lesson #8 – my father is out to get me, and he will always find me.
you wouldn’t let me date the same guy twice, because you didn’t want me to get pregnant, the way mom did. you wanted me to get an education and be someone. or something. not for my sake, but so that you could say you had a college-educated child. and i was so terrified of getting pregnant that i didn’t had sex until i was 19. and then i slept with every guy i wanted to when i went away to college. because i could, and you had never taught me to respect my body. you had only taught me to get away with whatever i could. i never enjoyed the sex, but being sneaky felt awesome.
lesson #9 – sex is about power and revenge.
when i was in my final year of grad school, i met my future husband, only i didn’t know it at the time. i was smart and i knew about birth control. but when you should have taught me confidence, i learned fear. where self-esteem should have been, there was an empty well, waiting to be filled by someone else’s ideas and beliefs. fear of abandonment took the place of knowing my own worth. standing my ground was replaced by an aching need to please, at any cost. so when my future husband said “no rubbers, please” i said “ok”. because i needed to be loved, and i was afraid of losing him.
lesson #10 – do whatever i have to do make other people happy. my thoughts and feelings don’t count and should be kept to myself. they will only make others stop loving me.
and then i got pregnant. your biggest fear. and because you were my biggest fear, and because i didn’t believe in myself, and because my boyfriend didn’t want a baby and because i didn’t want to be abandoned, i had an abortion. then the self-hatred really kicked in.
lesson #11 – all decisions should be based on fear.
it has taken me 20+ years to undo what you did to me. everyday i untangle a bit more of the knot, trying to smooth out the yarn. it’s still good yarn, and everyday i knit myself.
lesson #12 – you made me stronger, smarter, tougher and braver. so fuck you.
I’ve written about the night my daughter died. I’ve gone on and on about my depression battles. I’ve even written about a suicide attempt. Yet this is the most difficult post I’ve ever written. Because I’ve never told anyone. I just made the connection a few weeks ago. My “aha” moment, Oprah would say.
And Oprah could probably relate.
I’m a binge eater.
I’ve never typed those words, or even thought about telling anyone.
I’m ashamed. The stigmas attached to this disorder, painful. I’m the fat girl. The one you judge. The one you think should “just go on a diet.”
I used to lie to myself. Tell myself excuse after excuse. For a while, I went to the other extreme. I stopped eating for over a year, and the weight fell off. I became so sick. I was “normal” weight for probably under a year.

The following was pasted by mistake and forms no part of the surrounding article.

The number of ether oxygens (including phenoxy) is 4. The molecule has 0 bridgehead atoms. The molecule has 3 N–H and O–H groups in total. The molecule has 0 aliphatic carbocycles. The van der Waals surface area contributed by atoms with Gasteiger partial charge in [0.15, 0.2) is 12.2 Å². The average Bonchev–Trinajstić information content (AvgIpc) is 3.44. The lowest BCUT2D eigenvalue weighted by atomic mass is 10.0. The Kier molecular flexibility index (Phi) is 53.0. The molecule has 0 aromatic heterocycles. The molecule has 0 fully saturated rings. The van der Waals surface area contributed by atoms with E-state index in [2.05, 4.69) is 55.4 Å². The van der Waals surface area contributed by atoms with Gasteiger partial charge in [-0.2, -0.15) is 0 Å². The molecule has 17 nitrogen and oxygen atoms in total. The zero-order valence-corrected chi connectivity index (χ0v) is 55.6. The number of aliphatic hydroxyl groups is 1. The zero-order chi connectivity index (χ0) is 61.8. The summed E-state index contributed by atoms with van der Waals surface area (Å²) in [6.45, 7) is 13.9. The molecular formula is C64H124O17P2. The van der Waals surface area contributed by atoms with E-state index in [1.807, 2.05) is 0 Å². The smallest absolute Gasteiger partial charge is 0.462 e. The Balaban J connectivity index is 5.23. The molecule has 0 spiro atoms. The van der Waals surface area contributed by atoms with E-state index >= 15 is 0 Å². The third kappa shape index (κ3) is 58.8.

When my daughter died, the weight gain was so fast. I told people this or that. I lied to them and lied to myself.
The truth is I’m overweight because I eat an outrageous amount of food when I’m sad. I eat too much.
I’m so ashamed. I’m ready to get rid of that shame. I’m ready to eat like a normal person. I’m ready for my husband to not ask “Is the ice cream all gone?” or “Did you eat all the XXX?” He means no harm, but I feel so bad when he asks. I feel like a fat ass.
I think coming to this realization is important. I think it will be key to changing this. It’s not going to be easy though, The Band, not easy at all.
I’m scared to hit publish. I don’t know if I should do it anonymously or not.
I’m scared people will think of me differently.
I know that coming out about this publicly will mean that I’m fully ready to admit to being a binge eater.
I just don’t know that I’m ready. I can continue to deny and go on eating to provide comfort if I publish this anonymously. Or if I publish as me, it will be the catalyst to change. I know that from my experience with other demons. I need to own this as both part of me and something beyond my control.
I’m a binge eater.
How can you explain the unexplainable?
The intangible that lives within and is expressed without but not with words…thoughts, deeds, drinks, and pills. Words seldom give justice to the turmoil within. And even when blurted out in a moment of weakness or vulnerability…if expressed to the wrong person they are still and float on the air like flotsam…better left wherever the journey began.
One might say “get a therapist” or “join a group.” Some psychobabble will surely help things along. Turn lemons into lemonade, bump inertia into movement. But, what to do without that ever-expensive, mostly elusive thing called health insurance?
Out of pocket expenses for mental health care are damaging.
So the cycle continues. The mood swings, the doubting, the bursts of mania. The decision to do one thing and suddenly another road is taken. All the while keeping things together. Feeling very little, looking very ill and fooling no one. Or maybe, just maybe, fooling everyone and that is the very problem that needs to be addressed.